What would happen if you didn’t show up to work, if you walked out of work, if you went on strike? Would anyone notice? Would anyone suffer? Besides earning a (hopefully ‘living wage’) paycheck and (hopefully) decent benefits including heath insurance, how essential is the work we do? And just how expendable are we?
These questions have been on my mind over the past several weeks as a labor dispute rumbles along at the University of Washington in Seattle where I teach. Our faculty members are not unionized, but our teaching assistants are part of the labor union UAW Local 4121. They just voted (90% in favor) to strike if their union representatives can’t negotiate a new work contract with the university by April 30th. Among the union’s terms is one calling on the university to adhere to the City of Seattle’s new minimum wage ordinance that went into effect at the beginning of this month. They are also asking for better health insurance benefits. Their most recent (and first ever) strike was for fifteen days at the end of the academic year in June 2001. Fortunately, I was not teaching at the time, but I understand that the strike created a problem for final exams and grades. (See Columns: University of Washington Alumni Magazine article “Briefing: First Ever TA Strike Hits UW Campus.”)
By now we are all aware of the escalating cost of a college education. An increasing body of research indicates that the largest contributors to this tuition increase are the expansion of the number of university administrators and their inflated (six and seven digit) salaries. The increase in tuition certainly is not going to increased salaries/benefits for most faculty members or to graduate student employees (nor to improved teaching facilities/see paragraph below). An April 5, 2015 NYT op-ed article by Paul F. Campos, “The Real Reason College Tuition Costs So Much,” is refreshingly direct and clear on these issues.
There are approximately 4,500 teaching and research assistant graduate students who work for the University of Washington. My son is one of them, as is my current and best ever teaching assistant. She helps me keep track of and grade all the weekly writing assignments for the close to 150 senior nursing students in a writing-intensive health policy course. She also helps me do battle with the antiquated A-V classroom equipment. Just last week she helped me avoid being electrocuted by a malevolent, malfunctioning microphone that they had jury-rigged to a large boombox on the podium (because the A-V equipment had completely died). I am (still) here to attest to the fact that teaching assistants are indispensable.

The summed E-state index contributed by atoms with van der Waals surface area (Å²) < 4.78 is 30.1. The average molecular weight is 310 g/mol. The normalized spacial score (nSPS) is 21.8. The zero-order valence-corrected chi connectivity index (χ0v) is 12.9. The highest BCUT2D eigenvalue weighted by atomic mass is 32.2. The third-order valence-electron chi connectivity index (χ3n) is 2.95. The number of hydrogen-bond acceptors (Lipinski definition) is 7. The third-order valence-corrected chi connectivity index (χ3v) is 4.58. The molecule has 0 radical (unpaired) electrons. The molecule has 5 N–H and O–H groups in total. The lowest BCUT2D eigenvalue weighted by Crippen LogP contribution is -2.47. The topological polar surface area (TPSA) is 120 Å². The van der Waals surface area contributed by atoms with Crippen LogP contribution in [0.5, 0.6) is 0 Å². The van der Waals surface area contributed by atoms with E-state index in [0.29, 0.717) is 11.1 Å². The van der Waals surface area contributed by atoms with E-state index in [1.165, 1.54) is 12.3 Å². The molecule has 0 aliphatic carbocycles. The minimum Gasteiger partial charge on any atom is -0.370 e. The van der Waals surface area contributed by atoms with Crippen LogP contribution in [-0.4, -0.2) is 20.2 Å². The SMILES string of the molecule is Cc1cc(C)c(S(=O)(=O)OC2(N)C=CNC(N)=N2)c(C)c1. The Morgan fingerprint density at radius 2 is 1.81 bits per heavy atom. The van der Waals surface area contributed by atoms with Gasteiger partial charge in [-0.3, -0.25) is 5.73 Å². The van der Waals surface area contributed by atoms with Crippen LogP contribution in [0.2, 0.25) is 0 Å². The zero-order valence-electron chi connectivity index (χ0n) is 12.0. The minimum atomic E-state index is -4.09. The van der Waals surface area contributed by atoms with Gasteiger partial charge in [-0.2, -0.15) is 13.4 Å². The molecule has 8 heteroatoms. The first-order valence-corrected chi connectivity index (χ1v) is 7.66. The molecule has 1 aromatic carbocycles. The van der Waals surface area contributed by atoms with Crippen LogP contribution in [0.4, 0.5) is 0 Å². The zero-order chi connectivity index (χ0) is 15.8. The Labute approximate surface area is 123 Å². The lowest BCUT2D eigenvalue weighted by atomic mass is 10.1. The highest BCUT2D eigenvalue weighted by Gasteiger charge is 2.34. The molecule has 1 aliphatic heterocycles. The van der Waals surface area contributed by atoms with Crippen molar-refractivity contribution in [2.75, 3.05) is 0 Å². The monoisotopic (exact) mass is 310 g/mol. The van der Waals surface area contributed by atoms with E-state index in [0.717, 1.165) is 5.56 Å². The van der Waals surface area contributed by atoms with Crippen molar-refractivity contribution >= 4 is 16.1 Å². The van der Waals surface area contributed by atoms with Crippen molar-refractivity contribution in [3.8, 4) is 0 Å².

And while union membership has been declining in the U.S. over the past several decades, it has been increasing for healthcare workers, and especially for nurses employed by hospitals. That hospitals, including the supposedly not-for-profit hospitals, are big businesses that run like factories, is a well-established fact. Healthcare reform efforts have placed increasing financial pressures on hospital administrators who typically turn these into ‘lean work’ initiatives for the hospital employees below them. ‘Lean work’ probably has some fancy management-speak definition, but it really means that those lower in the food-chain (such as nurses) run their butts off trying to do more work with far less resources.
As Alana Semuels writes in The Atlantic (“The Little Union that Could” November 3, 2014), the small but growing union National Nurses United (NNU) has been especially effective at battling the Goliaths of healthcare power and at winning many of these battles. NNU has pioneered the use of one-day strikes to pressure hospital administrators to provide nurses with the resources they need, such as safe nurse-to-patient ratios and adequate Ebola safety equipment. When Arnold Schwarzenegger was Governor of California and tried to block a state law that would provide safe nurse staffing levels, the nurses of NNU helped to block the Terminator’s block: California remains the only state to mandate safe nurse (RN)-to-patient ratios in hospitals. Yes! Power to the people/nurses!
Here’s some interesting food for thought: When physicians strike, patient mortality goes down; when nurses strike, patient mortality goes up. A physician colleague of mine always tells my students this when he gives a guest lecture in my health policy course. It always grabs students’ attention and it’s not just a random, sensationalized statement. It is backed by a growing number of studies from the U.S. and from other countries (see below). In healthcare, the work of nurses matters. In higher education, the work of graduate student teaching assistants matters.
“Evidence of the Effects of Nurses’ Strikes” by Jonathan Gruber and Samuel A. Kleiner, National Bureau of Economic Research, March 2010.
“Doctors’ Strikes and Mortality: A Review” by Solveig Cunningham, Kristina Mitechell, KM Venkat Narayan, Salim Yusuf. Social Science and Medicine. 2008. 67:1784-1788.
Seattle Times article “Grad students employed by UW vote to strike if contract talks fail” by Katherine Long, April 22, 2015.)
“UW regents flee as student activists speak up” by Katherine Long, April 8, 2015, Seattle Times.